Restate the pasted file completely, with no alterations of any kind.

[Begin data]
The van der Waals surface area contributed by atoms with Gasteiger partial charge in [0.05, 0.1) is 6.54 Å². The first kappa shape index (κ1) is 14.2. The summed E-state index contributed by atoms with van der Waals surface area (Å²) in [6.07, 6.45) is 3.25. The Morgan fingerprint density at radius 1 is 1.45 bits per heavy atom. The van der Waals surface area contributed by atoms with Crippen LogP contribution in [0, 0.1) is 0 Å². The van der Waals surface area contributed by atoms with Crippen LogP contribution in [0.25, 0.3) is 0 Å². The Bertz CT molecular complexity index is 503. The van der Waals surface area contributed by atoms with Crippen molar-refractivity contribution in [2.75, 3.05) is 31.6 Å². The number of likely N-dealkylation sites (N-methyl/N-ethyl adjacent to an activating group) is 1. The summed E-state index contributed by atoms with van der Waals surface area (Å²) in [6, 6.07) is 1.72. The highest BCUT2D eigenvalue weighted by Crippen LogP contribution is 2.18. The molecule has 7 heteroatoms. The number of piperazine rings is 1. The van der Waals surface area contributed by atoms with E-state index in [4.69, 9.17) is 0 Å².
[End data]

The van der Waals surface area contributed by atoms with Gasteiger partial charge in [0.05, 0.1) is 6.54 Å². The first kappa shape index (κ1) is 14.2. The summed E-state index contributed by atoms with van der Waals surface area (Å²) in [6.07, 6.45) is 3.25. The Morgan fingerprint density at radius 1 is 1.45 bits per heavy atom. The van der Waals surface area contributed by atoms with Crippen LogP contribution in [0, 0.1) is 0 Å². The van der Waals surface area contributed by atoms with Crippen LogP contribution in [0.25, 0.3) is 0 Å². The Bertz CT molecular complexity index is 503. The van der Waals surface area contributed by atoms with Crippen molar-refractivity contribution in [2.75, 3.05) is 31.6 Å². The number of likely N-dealkylation sites (N-methyl/N-ethyl adjacent to an activating group) is 1. The summed E-state index contributed by atoms with van der Waals surface area (Å²) in [6, 6.07) is 1.72. The highest BCUT2D eigenvalue weighted by Crippen LogP contribution is 2.18. The molecule has 7 heteroatoms. The number of piperazine rings is 1. The van der Waals surface area contributed by atoms with E-state index in [4.69, 9.17) is 0 Å².